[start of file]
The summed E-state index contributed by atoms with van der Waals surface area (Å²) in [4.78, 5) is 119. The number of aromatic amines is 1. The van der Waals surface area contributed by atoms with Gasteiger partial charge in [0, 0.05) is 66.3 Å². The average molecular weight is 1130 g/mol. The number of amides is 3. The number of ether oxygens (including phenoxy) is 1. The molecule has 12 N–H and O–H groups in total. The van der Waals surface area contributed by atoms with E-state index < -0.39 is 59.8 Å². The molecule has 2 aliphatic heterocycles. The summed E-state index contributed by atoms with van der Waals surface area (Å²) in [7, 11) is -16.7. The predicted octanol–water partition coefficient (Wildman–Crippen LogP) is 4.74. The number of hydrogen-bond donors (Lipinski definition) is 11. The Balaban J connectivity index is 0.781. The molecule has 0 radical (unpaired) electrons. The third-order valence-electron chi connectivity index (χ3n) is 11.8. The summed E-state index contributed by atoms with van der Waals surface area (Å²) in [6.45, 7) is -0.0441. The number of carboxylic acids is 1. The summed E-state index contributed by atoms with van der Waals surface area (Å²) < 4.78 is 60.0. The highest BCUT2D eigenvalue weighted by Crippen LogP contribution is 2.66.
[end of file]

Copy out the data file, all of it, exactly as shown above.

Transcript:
The summed E-state index contributed by atoms with van der Waals surface area (Å²) in [4.78, 5) is 119. The number of aromatic amines is 1. The van der Waals surface area contributed by atoms with Gasteiger partial charge in [0, 0.05) is 66.3 Å². The average molecular weight is 1130 g/mol. The number of amides is 3. The number of ether oxygens (including phenoxy) is 1. The molecule has 12 N–H and O–H groups in total. The van der Waals surface area contributed by atoms with E-state index < -0.39 is 59.8 Å². The molecule has 2 aliphatic heterocycles. The summed E-state index contributed by atoms with van der Waals surface area (Å²) in [7, 11) is -16.7. The predicted octanol–water partition coefficient (Wildman–Crippen LogP) is 4.74. The number of hydrogen-bond donors (Lipinski definition) is 11. The Balaban J connectivity index is 0.781. The molecule has 0 radical (unpaired) electrons. The third-order valence-electron chi connectivity index (χ3n) is 11.8. The summed E-state index contributed by atoms with van der Waals surface area (Å²) in [6.45, 7) is -0.0441. The number of carboxylic acids is 1. The summed E-state index contributed by atoms with van der Waals surface area (Å²) < 4.78 is 60.0. The highest BCUT2D eigenvalue weighted by Crippen LogP contribution is 2.66.